By Jay CookIt is not everyday that a piece of history is discovered underneath someone’s house, let alone holding that house up.But this odd occurrence was a reality for Eileen Scanlon of 5th Street in Highlands, who discovered on May 26 exactly what was beneath the floorboards of a three-bedroom bungalow on her property.What she found was a 44-foot vessel, constructed of white oak and pieced together by iron nails, dating back to the mid-19th century. It measured 12 feet across, and was found mostly intact, rudder and all.Scanlon, who lives with her husband Mike in the main house on their plot, also owns a third rentable unit just behind their residence. They have been living here at 5th Street since 2010, when they purchased the three-house lot. She had always been aware of something under the bungalow.“I knew there was a boat under there because we had seen it—but nobody had any idea it was almost 50 feet long and that it was forming the foundation of the house,” she said.Rusted iron nails, ranging from a few inches to nearly a footand a half in length, held the vessel together.That particular Tuesday morning was quite hectic, beginning with a visit from her architect, Cathy Franco. “She came down because she was worried about the beams and how they were going to deal with putting it back on the foundation—architectural stuff,” said Scanlon. Next thing she knew, Franco was calling her at 8 a.m. to come outside and see what the crew on site had exposed.Once the discovery had been made, construction to the bungalow was stopped for three days. Although the work had come to a temporary halt, an influx of sightseers had just begun.“I’m taking pictures to send back to my family in Ireland,” said Patrick O’Flaherty, 56, of Middletown. “I saw it on the web this morning and said ‘Oh my God I know where that house is.’”While the general public had just learned of the ship, Scanlon was not the only local to know of its existence. Claire Stelios, 59, of Highlands, has her own vivid memories of the vessel.“I was 11 when I moved to this property,” Stelios said, pointing to Scanlon’s yard. She spent ten years of her adolescent life living there, her family renting from former proprietor Jack Elia. “I knew it, and so did the previous owner. When he fixed the bungalows, what they found in there was a lot of liquor bottles.”The bow of the boat is shown after old floorboards were ripped out and replaced in May of 2008. Photo courtesy Chris FrancyClaims of the boat’s past usage have floated around from a rum-running ship to a transportation vessel, but local historian Russell Card put those to rest. “When I went over there I saw it was indeed a barge that used to bring seafood into market,” said Card, president of the Historical Society of Highlands. He was one of the first people on site Tuesday after the barge had been revealed.“The Historical Society has known for a number of years,” Card said. “We always figured it was just a boathouse that they pulled up on the beach, but it turned out to be something older than that.”A former Highlands Council member also first saw the boat in May of 2008. “I live two doors away and the previous owner was doing some work, and they asked my advice because they saw the boat,” said Chris Francy, the 73-year-old Highlands resident.“The floor was sagging that had been built on top of it, and they had to restore it,” he recalled. When Francy saw what was under the house, he went home to grab his camera and take a few photographs.While it had been reported that coal had been found on the boat, Scanlon refuted those claims, saying that it had been another substance. “The coal turned out to be tar. The remnants we found are from tar buckets,” she said. “I had a historian come in afterwards and he cleared up a few misconceptions that were going around.”The exact manner in which the boat reached its final resting place has come into question as well. Scanlon, who has family history in Highlands dating back to the early 20th century, offered her own take. “There was a sluiceway here, so we believe it went up the sluiceway. Why it stayed there, I don’t have any idea,” Scanlon said. She compared the former waterway on her property to another area similarly in Highlands – Snug Harbor.In the days since its discovery, Scanlon reluctantly had to disassemble the barge to continue the house-lifting project. She did what she could to keep the vessel intact, with some help from the workers on site. A large portion of the bow was salvaged, along with the planks that made up the body of the boat.Currently, everything sits in Scanlon’s side yard. The planks are stacked five feet high, and the bow sits in one solid piece a few feet off of her house. “We moved everything with three guys and a Bobcat,” she said.So, what does Scanlon plan to do with her newfound piece of nautical history? She has bounced between a couple different ideas, one of them being the bow would become the centerpiece to her garden out back. She has also contemplated giving it to a museum, an idea that Card supports fully. “It’s her property, and I respect the property owner’s decision,” he said. “But I look at it from a different standpoint. I do see it as a loss to history in its own right. Something like that probably should be in a museum.”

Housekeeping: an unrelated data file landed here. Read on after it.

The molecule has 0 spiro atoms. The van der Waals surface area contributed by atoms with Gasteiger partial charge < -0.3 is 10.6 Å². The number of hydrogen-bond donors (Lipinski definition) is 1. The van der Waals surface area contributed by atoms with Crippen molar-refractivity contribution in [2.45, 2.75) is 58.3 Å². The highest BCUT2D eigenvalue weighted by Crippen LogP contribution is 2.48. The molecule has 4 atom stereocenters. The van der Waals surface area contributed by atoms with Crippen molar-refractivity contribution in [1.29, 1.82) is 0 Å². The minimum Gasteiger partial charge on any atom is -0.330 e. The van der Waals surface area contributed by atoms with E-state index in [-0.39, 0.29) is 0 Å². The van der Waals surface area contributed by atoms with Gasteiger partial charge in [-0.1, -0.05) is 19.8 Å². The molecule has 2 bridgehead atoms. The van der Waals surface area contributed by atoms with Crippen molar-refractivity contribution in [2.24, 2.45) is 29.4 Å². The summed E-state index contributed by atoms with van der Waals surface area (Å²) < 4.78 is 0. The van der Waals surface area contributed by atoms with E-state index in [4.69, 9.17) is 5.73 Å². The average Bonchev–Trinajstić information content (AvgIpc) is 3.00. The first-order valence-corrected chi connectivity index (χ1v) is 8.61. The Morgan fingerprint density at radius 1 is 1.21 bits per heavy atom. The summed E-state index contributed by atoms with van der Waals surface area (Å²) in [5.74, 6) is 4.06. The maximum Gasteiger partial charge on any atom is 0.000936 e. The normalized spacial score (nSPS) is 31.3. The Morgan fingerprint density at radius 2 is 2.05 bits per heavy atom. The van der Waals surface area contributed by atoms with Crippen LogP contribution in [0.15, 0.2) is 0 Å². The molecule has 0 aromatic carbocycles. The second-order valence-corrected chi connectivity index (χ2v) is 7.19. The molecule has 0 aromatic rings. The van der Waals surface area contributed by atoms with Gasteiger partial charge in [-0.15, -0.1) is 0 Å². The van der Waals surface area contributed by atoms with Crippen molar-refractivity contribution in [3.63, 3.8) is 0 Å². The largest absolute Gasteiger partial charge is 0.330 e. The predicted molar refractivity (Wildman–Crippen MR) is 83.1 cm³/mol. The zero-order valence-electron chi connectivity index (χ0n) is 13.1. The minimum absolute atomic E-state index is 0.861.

The Trail Smoke Eaters opened the 2013-14 Junior A season in grand style, picking up three of four weekend points at the Bauer BC Hockey League Showcase tournament at Prospera Centre in Chilliwack.Trail rebounded from a 4-3 overtime loss Friday against the Langley Rivermen to dump the Smokies Cowichan Valley Capitals 6-2 at Prospera Centre Sunday.After allowing Cowichan to grab a 1-0 lead, Trail scored six straight goal en route to the lopsided victory.Brent Lamont and Bryce Knapp each scored twice to lead the Trail offensive attack. Valik Chichkin and Travis Stephens, acquired from Coquitlam earlier in the week, added singles. Trail goaltender Dustin Nikkel, the KIJHL’s top netminder last season, made 36 saves, 17 in the first period alone, to collect his first win as a Smoke Eater.Friday, Langley captain Mitch McLain scored Friday’s winner 22 seconds into overtime to pace the Rivermen in a see-saw affair that saw seven lead changes.Trail opened the scoring 6:23 into the first period when Jesse Knowler spun and fired a low shot through Rivermen starter James Barr.The Lower Mainland opponents replied with two unanswered goals in period two, first on a short-handed breakaway from Matt Ustaski, then took the lead on the first of two from forward Brendon Kearney.Trail captain Adam Wheeldon notched his first goal of the season 3:03 into the third on a Scott Davidson rebound, before Kearney’s second goal put Langley up 3-2 with 11:09 remaining.The Smokies would benefit from a late third-period power-play as first-year BCHLer Jake Kauppila opened his 2013-14 account to tie the game 3-3 with 2:09 left in regulation.The Michigan Tech commit finished Friday with two points in his first BCHL game. McLain’s seeing-eye wrister on a Langley power-play early in OT sealed Trail’s fate Friday, as the Smokies were forced to settle with a point. Adam Todd made 25 saves in his season debut.The Smokies return to Cominco Arena for their 2013-14 home opener Friday, September 13th when they host the Penticton Vees in the first of two weekend meetings. For ticket information, call (250) 368-5000.